How will Beijing pay for these advancements? “Continued economic growth and reform are essential to PLA modernization....Broad-based growth and modernization also expands China’s economic capacities in industry, technology, and human resources, enabling its leaders to accelerate military modernization in relative terms,” says the report, noting that China’s “economy could expand to almost $6.4 trillion by 2025.... Based on past patterns, China’s defense sector will probably benefit from continued overall economic performance.”

Because China is currently dependent on outside support, the Pentagon is critical of those countries helping Beijing to expand its capabilities. “Russia and Israel have been China’s primary foreign sources of weapon systems and military technology” according to the report.  But the Pentagon is also very concerned about increased European aid.  “The consequences of an EU arms embargo lift would be serious and numerous,” warns the report. “Lifting the embargo could allow China access to military and dual-use technologies that would help China to improve current weapon systems and to improve indigenous industrial capabilities for production of future advanced weapons systems.” Even with the embargo, European military technology has been getting to China: During the July 27 House Armed Services Committee hearing on the Pentagon report, chairman Duncan Hunter (R-CA) noted, “According to testimony from State Department officials, [China] will also acquire fire control and search radars from members of the European Union.” Such sales get around the “weapons ban” because they are not considered “lethal” themselves; they just help guns and missiles become more lethal.

The Pentagon report provides another example of these “non-lethal” transfers: “In 2001, China bought British Spey Mk202 engines to install on the FB-7 fighter-bomber until a license-produced version could be manufactured.” The FB-7 is being configured to attack naval targets – meaning the U.S. fleet. “Over the last thirty years, China also has benefitted from the sale of munitions and dual-use technologies from France, Germany, Italy, and the United States,” says the report.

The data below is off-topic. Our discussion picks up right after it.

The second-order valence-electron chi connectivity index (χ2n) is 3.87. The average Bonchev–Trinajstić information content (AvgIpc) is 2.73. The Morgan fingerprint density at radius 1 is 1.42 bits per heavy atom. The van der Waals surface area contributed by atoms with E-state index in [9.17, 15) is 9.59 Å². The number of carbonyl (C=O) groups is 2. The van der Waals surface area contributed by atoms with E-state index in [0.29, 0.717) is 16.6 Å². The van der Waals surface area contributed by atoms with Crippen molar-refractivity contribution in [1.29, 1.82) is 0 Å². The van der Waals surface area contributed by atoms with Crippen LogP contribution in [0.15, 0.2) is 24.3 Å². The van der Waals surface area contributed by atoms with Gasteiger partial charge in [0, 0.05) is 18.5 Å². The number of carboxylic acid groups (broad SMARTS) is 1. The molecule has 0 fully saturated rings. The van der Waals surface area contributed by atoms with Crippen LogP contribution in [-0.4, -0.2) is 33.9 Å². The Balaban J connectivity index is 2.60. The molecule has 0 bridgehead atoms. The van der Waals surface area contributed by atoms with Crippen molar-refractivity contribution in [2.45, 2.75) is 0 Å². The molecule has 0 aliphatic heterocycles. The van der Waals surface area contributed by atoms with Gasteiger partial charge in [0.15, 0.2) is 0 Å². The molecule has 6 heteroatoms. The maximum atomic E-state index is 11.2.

This sole citation of the United States as a source of China’s rising power leaves a large gap in the report’s analysis. The report mentions that “senior economic policy officials are trying to manage bilateral trade.” But this is something of a non-sequitur as the last several U.S. administrations have adhered to free trade theory and have left trade with China to the “magic of the market.”  Unfortunately, nothing is said about the strategic consequences of that trade as currently conducted.  In fact, it is the massive U.S. trade deficit with China, $162 billion in 2004 and likely to hit $200 billion this year, that provides Beijing with the hard currency needed to buy foreign weapons, military technology, and related industrial equipment. But it is the role of American corporations in China, as joint venture partners, investors in Chinese infrastructure and educators of Chinese workers, engineers and managers, that is building the economic base for Beijing great power ambitions.

Last May 16, the Fortune Global Forum opened in Beijing, an event “limited to chairmen, CEOs, and presidents of major multinational corporations.” Chinese President Hu Jintao addressed the meeting. Event materials stated, “Already a dominant force in trade, China will overtake the US to become the world's largest economy by mid-century....  The focus of the 2005 Forum will be how multinationals can tap into the enormous potential of China.” The October 4, 2004 issue of Fortune magazine was devoted entirely to China and reported that for Fortune 500 executives, China is “absolutely center stage right now.”

Besides boosting China’s material capabilities, American corporations also feel they must promote Beijing’s political agenda as well. On its website, the second largest U.S. defense contractor displays the following statement: “Boeing supports the ‘One China’ policy and mutual engagement. Boeing leadership was effective in promoting U.S. approval of China’s accession to the World Trade Organization and permanent normal trade relations between the US and China.”
Transnational business influence is very strong in the Bush administration, which is one reason the Pentagon report was delayed and attempts were made to weaken its warnings about the rising Chinese global strategic challenge.

The United States needs to formulate an integrated international economic, political, and military strategy if the nation is to survive not just as a superpower ensuring the security of Americans, but also as a leading first-world economy, providing a high standard of living for all its people.



William R. Hawkins is Senior Fellow for National Security Studies at the U.S. Business and Industry Council.